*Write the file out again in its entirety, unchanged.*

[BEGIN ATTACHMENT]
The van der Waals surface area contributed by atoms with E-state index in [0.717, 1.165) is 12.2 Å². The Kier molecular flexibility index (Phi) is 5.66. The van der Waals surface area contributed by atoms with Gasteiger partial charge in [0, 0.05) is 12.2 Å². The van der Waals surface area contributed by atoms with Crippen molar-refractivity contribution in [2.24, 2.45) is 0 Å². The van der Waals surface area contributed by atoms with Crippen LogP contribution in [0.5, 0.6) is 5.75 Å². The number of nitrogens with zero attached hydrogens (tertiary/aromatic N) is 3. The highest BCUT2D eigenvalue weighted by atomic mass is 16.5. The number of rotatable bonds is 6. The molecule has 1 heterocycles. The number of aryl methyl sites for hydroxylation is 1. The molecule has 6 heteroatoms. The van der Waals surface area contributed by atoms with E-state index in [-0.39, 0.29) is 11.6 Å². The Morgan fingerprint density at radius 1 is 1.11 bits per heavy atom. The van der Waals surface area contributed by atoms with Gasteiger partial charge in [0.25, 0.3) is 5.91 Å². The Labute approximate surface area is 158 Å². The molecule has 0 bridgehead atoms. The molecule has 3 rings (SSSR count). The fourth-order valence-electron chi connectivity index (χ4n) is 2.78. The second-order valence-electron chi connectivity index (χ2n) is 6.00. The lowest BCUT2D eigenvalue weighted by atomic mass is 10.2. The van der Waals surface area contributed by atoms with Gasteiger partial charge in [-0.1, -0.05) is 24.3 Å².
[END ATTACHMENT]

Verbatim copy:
The van der Waals surface area contributed by atoms with E-state index in [0.717, 1.165) is 12.2 Å². The Kier molecular flexibility index (Phi) is 5.66. The van der Waals surface area contributed by atoms with Gasteiger partial charge in [0, 0.05) is 12.2 Å². The van der Waals surface area contributed by atoms with Crippen molar-refractivity contribution in [2.24, 2.45) is 0 Å². The van der Waals surface area contributed by atoms with Crippen LogP contribution in [0.5, 0.6) is 5.75 Å². The number of nitrogens with zero attached hydrogens (tertiary/aromatic N) is 3. The highest BCUT2D eigenvalue weighted by atomic mass is 16.5. The number of rotatable bonds is 6. The molecule has 1 heterocycles. The number of aryl methyl sites for hydroxylation is 1. The molecule has 6 heteroatoms. The van der Waals surface area contributed by atoms with E-state index in [-0.39, 0.29) is 11.6 Å². The Morgan fingerprint density at radius 1 is 1.11 bits per heavy atom. The van der Waals surface area contributed by atoms with Gasteiger partial charge in [0.25, 0.3) is 5.91 Å². The Labute approximate surface area is 158 Å². The molecule has 0 bridgehead atoms. The molecule has 3 rings (SSSR count). The fourth-order valence-electron chi connectivity index (χ4n) is 2.78. The second-order valence-electron chi connectivity index (χ2n) is 6.00. The lowest BCUT2D eigenvalue weighted by atomic mass is 10.2. The van der Waals surface area contributed by atoms with Gasteiger partial charge in [-0.1, -0.05) is 24.3 Å².